Young G20 entrepreneurs discuss future at Skolkovo

Skolkovo File Photo

(Moscow News –  – Nathan Gray – June 17, 2013) As the 2008 economic crisis took hold worldwide, the impact began to spur a change in the direction of economic policy.

The most notable change was the replacement in 2009 of the G8 in the field of economic development by the G20, a more diverse organization that reflected a growing international role by emerging economies including the famous quintet of Brazil, Russia, India, China and South Africa.

In the wake of the crisis, another movement arose that has been attracting greater attention since its formal incorporation in 2010 as the G20 Young Entrepreneurs’ Alliance, which held its third annual summit over the weekend at the Skolkovo Innovation Center right outside Moscow.

Applause filled the center’s Congress Hall on Saturday as Alexei Komissarov, the head of Moscow’s department of science, industrial policy and entrepreneurship, and Viktor Sedov, president of the Center for Entrepreneurship and the summit chair, announced that the meeting marked the first time representatives of entrepreneurial communities from all 20 members were present at the summit.

“The world is changing so fast, and now the world leaders know that we exist,” Jorge Garcia, one of the organizers of the 2012 summit in Mexico City, told the crowd. “At no other time in history has what we are trying to do been more important, to make and to give opportunities.”

A sense of community

The key points of the summit were not just the role of entrepreneurship in reviving growth in national economies, but also in relieving unemployment among young people, a potential destabilizing factor not just economically, but also socially in countries around the world.

A report from Ernst and Young issued during the summit focused on this element, citing an International Labor Organization statistic that 13 percent of people worldwide between the ages of 15 and 24 are unemployed – as many as 75 million. In some countries, the rate exceeds 30 percent.

“Youth unemployment has reached critical level in most G20 countries and is expected to rise over the next five years, threatening the global economic recovery and raising the specter of a ‘lost generation,'” the report said.

A widening focus, from simply filling a market gap and earning profits to creating opportunities for young workers, is a feature of modern entrepreneurship that was emphasized at the summit.

Another shift in the development of business is the idea of an entrepreneurial community that thrives on cooperation, and not merely competition – a cooperation highlighted in Russia by the summit’s very location in Skolkovo, a government-initiated entity that has attracted partnerships with Western companies such as Microsoft, 3M and Siemens.

While reserving judgement on Skolkovo’s ultimate effectiveness – since the facility was too new to be able to assess it objectively – Jonathan Ortmans, a keynote speaker at the summit and president of Global Entrepreneurship Week, said that it was a signal of start-up communities talking to each other, embodied in then-President Dmitry Medvedev’s visit to Silicon Valley in 2010.

“That was significant in its own right, to at least be examining, what are the core elements of this growth engine?” Ortmans told The Moscow News. “Even since I was here last year, there is more of a willingness on behalf of the authorities to play a supporting role to initiatives that want to succeed in the entrepreneurial space.”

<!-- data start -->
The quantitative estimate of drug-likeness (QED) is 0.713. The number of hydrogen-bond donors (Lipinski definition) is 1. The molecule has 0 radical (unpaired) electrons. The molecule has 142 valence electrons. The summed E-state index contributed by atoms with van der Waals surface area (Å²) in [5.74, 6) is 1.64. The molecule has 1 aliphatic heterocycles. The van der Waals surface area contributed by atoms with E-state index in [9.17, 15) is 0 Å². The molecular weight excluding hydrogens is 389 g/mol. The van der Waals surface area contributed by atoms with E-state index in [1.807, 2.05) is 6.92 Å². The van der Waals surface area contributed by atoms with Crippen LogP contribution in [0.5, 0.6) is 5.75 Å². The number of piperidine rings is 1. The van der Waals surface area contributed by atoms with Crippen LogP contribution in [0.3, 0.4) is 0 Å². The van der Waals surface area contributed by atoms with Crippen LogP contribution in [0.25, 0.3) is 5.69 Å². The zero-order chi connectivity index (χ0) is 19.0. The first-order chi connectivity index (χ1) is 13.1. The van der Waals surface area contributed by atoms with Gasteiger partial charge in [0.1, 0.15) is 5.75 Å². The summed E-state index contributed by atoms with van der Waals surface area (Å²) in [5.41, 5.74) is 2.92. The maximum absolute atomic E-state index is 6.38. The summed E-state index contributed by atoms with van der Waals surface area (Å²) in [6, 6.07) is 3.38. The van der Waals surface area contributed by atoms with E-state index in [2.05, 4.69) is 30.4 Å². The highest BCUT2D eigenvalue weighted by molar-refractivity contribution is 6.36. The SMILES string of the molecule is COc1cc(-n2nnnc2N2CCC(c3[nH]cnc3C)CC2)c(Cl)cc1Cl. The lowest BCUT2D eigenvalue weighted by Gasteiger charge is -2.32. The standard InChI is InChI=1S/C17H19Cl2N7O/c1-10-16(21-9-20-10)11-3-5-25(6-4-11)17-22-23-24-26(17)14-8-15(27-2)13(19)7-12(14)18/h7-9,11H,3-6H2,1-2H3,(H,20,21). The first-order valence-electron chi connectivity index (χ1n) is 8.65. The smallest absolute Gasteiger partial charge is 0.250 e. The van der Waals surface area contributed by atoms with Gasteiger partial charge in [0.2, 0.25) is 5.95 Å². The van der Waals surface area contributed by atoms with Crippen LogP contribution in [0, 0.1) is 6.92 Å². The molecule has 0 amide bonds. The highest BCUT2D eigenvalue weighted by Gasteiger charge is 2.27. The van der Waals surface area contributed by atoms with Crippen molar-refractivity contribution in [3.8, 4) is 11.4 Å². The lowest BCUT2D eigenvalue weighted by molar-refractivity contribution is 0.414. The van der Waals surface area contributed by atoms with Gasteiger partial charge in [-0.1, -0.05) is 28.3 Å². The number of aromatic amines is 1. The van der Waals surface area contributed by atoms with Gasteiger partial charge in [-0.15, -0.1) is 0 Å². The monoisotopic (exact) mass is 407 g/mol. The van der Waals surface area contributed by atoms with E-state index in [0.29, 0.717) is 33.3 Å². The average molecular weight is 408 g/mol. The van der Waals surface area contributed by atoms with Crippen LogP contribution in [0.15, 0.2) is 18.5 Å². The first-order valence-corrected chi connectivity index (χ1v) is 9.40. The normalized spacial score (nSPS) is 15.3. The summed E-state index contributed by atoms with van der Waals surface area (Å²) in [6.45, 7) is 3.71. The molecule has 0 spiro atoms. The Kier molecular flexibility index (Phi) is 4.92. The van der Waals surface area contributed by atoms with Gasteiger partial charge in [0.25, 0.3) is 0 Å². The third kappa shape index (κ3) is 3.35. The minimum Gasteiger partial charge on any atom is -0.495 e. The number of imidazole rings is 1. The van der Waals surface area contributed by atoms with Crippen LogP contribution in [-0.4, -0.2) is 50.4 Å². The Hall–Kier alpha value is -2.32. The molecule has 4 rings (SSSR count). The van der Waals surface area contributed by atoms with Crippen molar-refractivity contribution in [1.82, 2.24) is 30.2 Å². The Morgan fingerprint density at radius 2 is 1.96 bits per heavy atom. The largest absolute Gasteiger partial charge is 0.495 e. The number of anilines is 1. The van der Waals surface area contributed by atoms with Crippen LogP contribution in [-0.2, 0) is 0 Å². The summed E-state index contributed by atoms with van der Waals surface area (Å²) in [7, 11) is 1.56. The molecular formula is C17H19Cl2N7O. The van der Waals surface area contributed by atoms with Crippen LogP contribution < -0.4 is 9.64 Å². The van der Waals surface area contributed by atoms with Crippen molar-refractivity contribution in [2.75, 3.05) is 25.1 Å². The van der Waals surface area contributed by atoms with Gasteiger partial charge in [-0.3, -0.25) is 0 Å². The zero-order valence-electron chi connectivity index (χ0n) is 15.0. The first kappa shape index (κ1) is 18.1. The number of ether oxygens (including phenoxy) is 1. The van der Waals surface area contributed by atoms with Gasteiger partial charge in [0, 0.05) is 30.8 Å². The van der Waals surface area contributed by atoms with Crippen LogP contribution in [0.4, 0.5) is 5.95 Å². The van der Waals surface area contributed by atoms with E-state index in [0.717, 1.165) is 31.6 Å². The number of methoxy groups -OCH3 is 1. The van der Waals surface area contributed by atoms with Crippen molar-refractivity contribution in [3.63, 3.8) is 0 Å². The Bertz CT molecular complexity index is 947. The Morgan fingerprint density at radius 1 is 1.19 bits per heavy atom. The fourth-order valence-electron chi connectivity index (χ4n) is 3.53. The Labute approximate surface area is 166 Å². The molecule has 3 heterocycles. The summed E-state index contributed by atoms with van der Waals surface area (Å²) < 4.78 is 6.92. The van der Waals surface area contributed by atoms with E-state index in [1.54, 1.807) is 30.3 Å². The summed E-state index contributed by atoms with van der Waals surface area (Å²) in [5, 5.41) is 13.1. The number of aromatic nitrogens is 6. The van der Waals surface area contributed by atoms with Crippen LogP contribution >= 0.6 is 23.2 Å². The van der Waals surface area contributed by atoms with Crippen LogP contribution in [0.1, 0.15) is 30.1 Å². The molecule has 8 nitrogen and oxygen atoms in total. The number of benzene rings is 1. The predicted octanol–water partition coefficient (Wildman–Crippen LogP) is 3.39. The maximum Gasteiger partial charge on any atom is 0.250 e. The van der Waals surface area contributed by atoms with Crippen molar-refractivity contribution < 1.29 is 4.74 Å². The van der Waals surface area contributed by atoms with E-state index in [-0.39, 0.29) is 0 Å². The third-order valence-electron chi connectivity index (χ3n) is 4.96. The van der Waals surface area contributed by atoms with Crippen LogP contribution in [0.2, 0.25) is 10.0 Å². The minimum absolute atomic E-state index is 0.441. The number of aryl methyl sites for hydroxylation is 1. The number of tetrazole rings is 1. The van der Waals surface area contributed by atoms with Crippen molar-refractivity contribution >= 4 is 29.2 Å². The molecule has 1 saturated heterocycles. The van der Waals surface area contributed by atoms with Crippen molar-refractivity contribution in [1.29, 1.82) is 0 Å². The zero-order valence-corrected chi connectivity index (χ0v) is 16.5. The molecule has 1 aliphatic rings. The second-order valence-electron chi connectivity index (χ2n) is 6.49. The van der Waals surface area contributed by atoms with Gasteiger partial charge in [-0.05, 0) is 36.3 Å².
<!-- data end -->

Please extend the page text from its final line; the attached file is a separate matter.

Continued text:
Natalia Larionova, head of the department of small and medium-sized business at the Economic Development Ministry, took the idea further, telling the summit participants that her work in entrepreneurial companies was a gateway to her current post, where, she said, she could help change the environment in Russia to make it more suitable for entrepreneurs.

“Russia is a big country, not just by size, but of great and unique possibilities,” she said. “We understand that young people, young entrepreneurs, are the drivers of economic growth, the spark that allows the economy to [go] ever higher.”

The situation for Russia

Despite the increasing cooperation between government and entrepreneurs – represented to no small extent by the presence of former entrepreneurs in government posts – a major shift is required in the development of an “entrepreneurship culture” in Russia.

This culture “means that everybody understands how important entrepreneurship is: society, politicians, parents,” the Center for Entrepreneurship’s Sedov told The Moscow News. For parents, there needs to be a change in the idea that only an established corporation can provide a fulfilling career.

“The government is saying, ‘We need to create 25 million new jobs.’ Who will create them?” he said. “We really need more people, young people capable of starting their own companies not to look for employment, but to create employment for themselves and for others.”

While the seeds exist, in programs such as an adaptation of the American Junior Achievement in Russian schools, when it comes time for a young Russian to enter the workforce, entrepreneurial interest has dissipated, Sedov added.

According to figures cited by Sergei Kuznetsov, of the state small-business bank SME Bank, the average age of Russian entrepreneurs in 2012 was 37, with only 36 percent of new entrepreneurs from 25 to 34.

Despite the cooperation that has occurred so far, Ortmans believes that the surface has only been scratched.

“The scientific assets of the country are often talked about as being in a previous time, [but] I don’t think they’re aging, I think they’re paused,” he said. “I think that in a nation that has invested so much in its scientific infrastructure, there has got to be a lot more potential for entrepreneurs to go do something with that.”